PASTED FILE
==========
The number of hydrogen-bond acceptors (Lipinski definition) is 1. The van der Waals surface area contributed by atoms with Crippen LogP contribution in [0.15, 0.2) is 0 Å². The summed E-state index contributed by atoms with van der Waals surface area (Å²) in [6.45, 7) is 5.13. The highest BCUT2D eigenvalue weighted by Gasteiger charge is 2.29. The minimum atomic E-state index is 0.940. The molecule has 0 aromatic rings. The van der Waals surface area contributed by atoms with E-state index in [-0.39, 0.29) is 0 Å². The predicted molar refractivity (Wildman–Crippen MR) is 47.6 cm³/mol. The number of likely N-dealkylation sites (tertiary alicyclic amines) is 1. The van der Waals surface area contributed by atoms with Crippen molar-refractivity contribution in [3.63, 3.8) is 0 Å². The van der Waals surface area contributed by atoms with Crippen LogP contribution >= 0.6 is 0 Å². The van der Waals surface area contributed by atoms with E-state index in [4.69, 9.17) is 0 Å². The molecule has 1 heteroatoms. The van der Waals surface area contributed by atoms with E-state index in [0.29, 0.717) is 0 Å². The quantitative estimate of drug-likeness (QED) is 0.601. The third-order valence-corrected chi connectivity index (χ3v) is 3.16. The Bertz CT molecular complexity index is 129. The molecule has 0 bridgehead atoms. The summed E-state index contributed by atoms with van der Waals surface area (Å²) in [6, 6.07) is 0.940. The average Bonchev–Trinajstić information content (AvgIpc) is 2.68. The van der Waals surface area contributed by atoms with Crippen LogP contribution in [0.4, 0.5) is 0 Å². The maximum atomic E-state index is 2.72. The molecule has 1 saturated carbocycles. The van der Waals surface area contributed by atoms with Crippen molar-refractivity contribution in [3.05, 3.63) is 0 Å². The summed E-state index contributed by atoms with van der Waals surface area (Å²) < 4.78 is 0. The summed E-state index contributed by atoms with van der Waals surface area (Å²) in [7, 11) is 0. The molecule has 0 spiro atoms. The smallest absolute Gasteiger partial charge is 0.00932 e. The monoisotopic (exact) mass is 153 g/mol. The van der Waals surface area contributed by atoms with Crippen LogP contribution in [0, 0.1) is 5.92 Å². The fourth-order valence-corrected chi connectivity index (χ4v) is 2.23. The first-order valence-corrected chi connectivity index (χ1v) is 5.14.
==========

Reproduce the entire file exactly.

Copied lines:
The number of hydrogen-bond acceptors (Lipinski definition) is 1. The van der Waals surface area contributed by atoms with Crippen LogP contribution in [0.15, 0.2) is 0 Å². The summed E-state index contributed by atoms with van der Waals surface area (Å²) in [6.45, 7) is 5.13. The highest BCUT2D eigenvalue weighted by Gasteiger charge is 2.29. The minimum atomic E-state index is 0.940. The molecule has 0 aromatic rings. The van der Waals surface area contributed by atoms with E-state index in [-0.39, 0.29) is 0 Å². The predicted molar refractivity (Wildman–Crippen MR) is 47.6 cm³/mol. The number of likely N-dealkylation sites (tertiary alicyclic amines) is 1. The van der Waals surface area contributed by atoms with Crippen molar-refractivity contribution in [3.63, 3.8) is 0 Å². The van der Waals surface area contributed by atoms with Crippen LogP contribution >= 0.6 is 0 Å². The van der Waals surface area contributed by atoms with E-state index in [4.69, 9.17) is 0 Å². The molecule has 1 heteroatoms. The van der Waals surface area contributed by atoms with E-state index in [0.29, 0.717) is 0 Å². The quantitative estimate of drug-likeness (QED) is 0.601. The third-order valence-corrected chi connectivity index (χ3v) is 3.16. The Bertz CT molecular complexity index is 129. The molecule has 0 bridgehead atoms. The summed E-state index contributed by atoms with van der Waals surface area (Å²) in [6, 6.07) is 0.940. The average Bonchev–Trinajstić information content (AvgIpc) is 2.68. The van der Waals surface area contributed by atoms with Crippen LogP contribution in [0.4, 0.5) is 0 Å². The maximum atomic E-state index is 2.72. The molecule has 1 saturated carbocycles. The van der Waals surface area contributed by atoms with Crippen molar-refractivity contribution in [3.05, 3.63) is 0 Å². The summed E-state index contributed by atoms with van der Waals surface area (Å²) < 4.78 is 0. The summed E-state index contributed by atoms with van der Waals surface area (Å²) in [7, 11) is 0. The molecule has 0 spiro atoms. The smallest absolute Gasteiger partial charge is 0.00932 e. The monoisotopic (exact) mass is 153 g/mol. The van der Waals surface area contributed by atoms with Crippen LogP contribution in [0, 0.1) is 5.92 Å². The fourth-order valence-corrected chi connectivity index (χ4v) is 2.23. The first-order valence-corrected chi connectivity index (χ1v) is 5.14.